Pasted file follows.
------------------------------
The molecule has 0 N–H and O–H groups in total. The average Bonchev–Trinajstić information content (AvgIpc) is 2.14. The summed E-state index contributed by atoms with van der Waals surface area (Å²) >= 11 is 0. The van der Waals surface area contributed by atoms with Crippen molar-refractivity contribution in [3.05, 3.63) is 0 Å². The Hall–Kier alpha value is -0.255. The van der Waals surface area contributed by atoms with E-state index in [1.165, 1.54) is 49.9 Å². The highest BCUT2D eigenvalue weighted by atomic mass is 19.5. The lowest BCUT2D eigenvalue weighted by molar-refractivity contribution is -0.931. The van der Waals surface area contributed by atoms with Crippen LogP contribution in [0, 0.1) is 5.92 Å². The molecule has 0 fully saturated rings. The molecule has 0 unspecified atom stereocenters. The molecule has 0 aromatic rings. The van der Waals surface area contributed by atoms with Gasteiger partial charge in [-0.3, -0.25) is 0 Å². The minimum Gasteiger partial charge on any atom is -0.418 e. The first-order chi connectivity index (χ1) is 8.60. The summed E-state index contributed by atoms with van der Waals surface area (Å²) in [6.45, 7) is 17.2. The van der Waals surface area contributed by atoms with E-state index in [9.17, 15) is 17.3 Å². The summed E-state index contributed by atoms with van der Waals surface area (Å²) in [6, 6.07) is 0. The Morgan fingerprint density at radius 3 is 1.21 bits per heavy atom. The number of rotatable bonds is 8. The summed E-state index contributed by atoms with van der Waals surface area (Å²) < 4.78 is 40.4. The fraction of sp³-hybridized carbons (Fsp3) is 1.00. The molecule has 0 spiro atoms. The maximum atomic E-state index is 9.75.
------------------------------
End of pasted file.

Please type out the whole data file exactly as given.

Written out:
The molecule has 0 N–H and O–H groups in total. The average Bonchev–Trinajstić information content (AvgIpc) is 2.14. The summed E-state index contributed by atoms with van der Waals surface area (Å²) >= 11 is 0. The van der Waals surface area contributed by atoms with Crippen molar-refractivity contribution in [3.05, 3.63) is 0 Å². The Hall–Kier alpha value is -0.255. The van der Waals surface area contributed by atoms with E-state index in [1.165, 1.54) is 49.9 Å². The highest BCUT2D eigenvalue weighted by atomic mass is 19.5. The lowest BCUT2D eigenvalue weighted by molar-refractivity contribution is -0.931. The van der Waals surface area contributed by atoms with Crippen LogP contribution in [0, 0.1) is 5.92 Å². The molecule has 0 fully saturated rings. The molecule has 0 unspecified atom stereocenters. The molecule has 0 aromatic rings. The van der Waals surface area contributed by atoms with Gasteiger partial charge in [-0.3, -0.25) is 0 Å². The minimum Gasteiger partial charge on any atom is -0.418 e. The first-order chi connectivity index (χ1) is 8.60. The summed E-state index contributed by atoms with van der Waals surface area (Å²) in [6.45, 7) is 17.2. The van der Waals surface area contributed by atoms with E-state index in [9.17, 15) is 17.3 Å². The summed E-state index contributed by atoms with van der Waals surface area (Å²) in [6, 6.07) is 0. The Morgan fingerprint density at radius 3 is 1.21 bits per heavy atom. The number of rotatable bonds is 8. The summed E-state index contributed by atoms with van der Waals surface area (Å²) < 4.78 is 40.4. The fraction of sp³-hybridized carbons (Fsp3) is 1.00. The molecule has 0 spiro atoms. The maximum atomic E-state index is 9.75.